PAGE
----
Business Finance: It’s time plan for the Chancellor’s new payroll levy, warnsPeter Harrup
- Credit: Archant
In the summer Budget it was announced that the Government will introduce a new levy on large employers to help it meet a national target of creating 3million apprenticeships.
The concept of the levy is that the amount each employer pays will create vouchers in an online system (through Pay As You Earn) to purchase training – the more you pay, the more vouchers you will receive and the more you can spend on training for your apprentices.
From an initial consultation, it is clear that the system will also affect smaller employers as the Government wants the online voucher system to be used to organise apprenticeship training for employers of all sizes. It appears that employers that are not large enough to pay the levy will still get some financial support to pay for apprenticeship training. This may be paid for through transfers of unused vouchers from larger employers, or by allocating a percentage of the total levy charged to a voucher pool for smaller employers.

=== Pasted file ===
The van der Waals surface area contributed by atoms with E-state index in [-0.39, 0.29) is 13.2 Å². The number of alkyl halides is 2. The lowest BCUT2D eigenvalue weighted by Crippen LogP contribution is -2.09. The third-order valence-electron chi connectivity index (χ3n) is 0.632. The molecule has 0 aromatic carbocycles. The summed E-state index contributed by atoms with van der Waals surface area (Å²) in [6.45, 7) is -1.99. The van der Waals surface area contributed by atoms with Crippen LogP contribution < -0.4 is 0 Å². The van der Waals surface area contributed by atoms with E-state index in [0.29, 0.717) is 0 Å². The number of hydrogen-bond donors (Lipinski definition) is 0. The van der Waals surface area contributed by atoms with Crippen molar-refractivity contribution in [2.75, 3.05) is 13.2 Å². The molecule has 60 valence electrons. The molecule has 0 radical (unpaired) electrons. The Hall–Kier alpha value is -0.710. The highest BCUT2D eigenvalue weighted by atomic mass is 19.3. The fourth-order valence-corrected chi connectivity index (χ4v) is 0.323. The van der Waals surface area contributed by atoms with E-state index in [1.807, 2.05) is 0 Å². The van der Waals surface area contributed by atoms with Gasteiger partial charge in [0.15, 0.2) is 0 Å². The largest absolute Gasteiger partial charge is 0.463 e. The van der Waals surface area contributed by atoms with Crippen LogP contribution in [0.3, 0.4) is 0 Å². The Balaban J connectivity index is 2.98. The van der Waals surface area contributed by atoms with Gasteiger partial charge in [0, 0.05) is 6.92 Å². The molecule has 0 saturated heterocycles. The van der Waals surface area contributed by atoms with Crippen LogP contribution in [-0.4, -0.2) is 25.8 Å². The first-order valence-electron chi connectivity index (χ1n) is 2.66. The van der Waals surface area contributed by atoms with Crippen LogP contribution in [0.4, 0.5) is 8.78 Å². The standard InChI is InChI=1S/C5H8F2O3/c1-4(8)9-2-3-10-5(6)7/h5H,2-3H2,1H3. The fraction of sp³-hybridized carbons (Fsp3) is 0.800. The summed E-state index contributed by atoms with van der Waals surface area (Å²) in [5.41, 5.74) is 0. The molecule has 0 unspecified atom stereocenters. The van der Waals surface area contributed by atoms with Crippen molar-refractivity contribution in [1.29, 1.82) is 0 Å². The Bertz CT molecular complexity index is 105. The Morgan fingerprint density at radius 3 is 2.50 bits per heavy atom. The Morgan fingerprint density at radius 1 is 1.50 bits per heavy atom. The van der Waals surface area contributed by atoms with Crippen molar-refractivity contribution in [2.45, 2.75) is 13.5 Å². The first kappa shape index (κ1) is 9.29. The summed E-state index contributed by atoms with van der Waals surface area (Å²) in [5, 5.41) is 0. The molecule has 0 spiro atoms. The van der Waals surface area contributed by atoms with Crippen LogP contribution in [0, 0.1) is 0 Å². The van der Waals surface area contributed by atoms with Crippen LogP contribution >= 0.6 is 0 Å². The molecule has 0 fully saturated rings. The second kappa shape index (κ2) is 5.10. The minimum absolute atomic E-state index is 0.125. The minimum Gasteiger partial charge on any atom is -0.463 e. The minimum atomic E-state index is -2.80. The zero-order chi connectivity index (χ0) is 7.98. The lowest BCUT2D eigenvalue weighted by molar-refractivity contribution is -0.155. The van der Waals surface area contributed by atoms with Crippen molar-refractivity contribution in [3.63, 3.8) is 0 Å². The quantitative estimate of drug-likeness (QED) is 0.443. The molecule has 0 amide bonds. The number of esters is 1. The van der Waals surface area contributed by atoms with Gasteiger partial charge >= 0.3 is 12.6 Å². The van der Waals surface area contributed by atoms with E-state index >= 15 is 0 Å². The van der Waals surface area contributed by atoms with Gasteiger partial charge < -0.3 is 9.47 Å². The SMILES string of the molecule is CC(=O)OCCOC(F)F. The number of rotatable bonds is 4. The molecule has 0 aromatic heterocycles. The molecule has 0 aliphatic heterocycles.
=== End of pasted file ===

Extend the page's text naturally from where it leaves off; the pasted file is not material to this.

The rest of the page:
The levy will now be introduced in the Finance Bill 2016 and commence in April 2017. It will be set at a rate of 0.5% of an employer’s total wage bill. All employers will be included in the scheme; however, each employer will receive an allowance of up to £15,000 to offset against their levy payment. This means that an employer will only start to pay the levy where their total annual payroll bill exceeds £3m and the Government expects that more than 98% of employers will be exempt from this charge.
It should be remembered that, from April 2016, a new National Insurance Contributions (NIC) exemption for employing apprentices aged under 25 will apply, so that no employer’s NIC is charged on their earnings up to the NIC upper earnings limit (£43,000 for 2016-17). Therefore, reviewing your recruitment policy now and taking on young apprentices could help you save on payroll taxes, offset at least part of the apprenticeship levy costs and ensure you can use some of your levy credit against apprentice training costs in future.
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Many practical details of how the levy will work still have yet to be finalised. For example, the Government has yet to decide if there should be an upper limit on how much training can be purchased for a single apprentice. Employers who already offer apprenticeships may not see a significant change in their overall costs in the long run; those that do not may want to review their recruitment procedures to ensure that they are not disadvantaged by the new levy.
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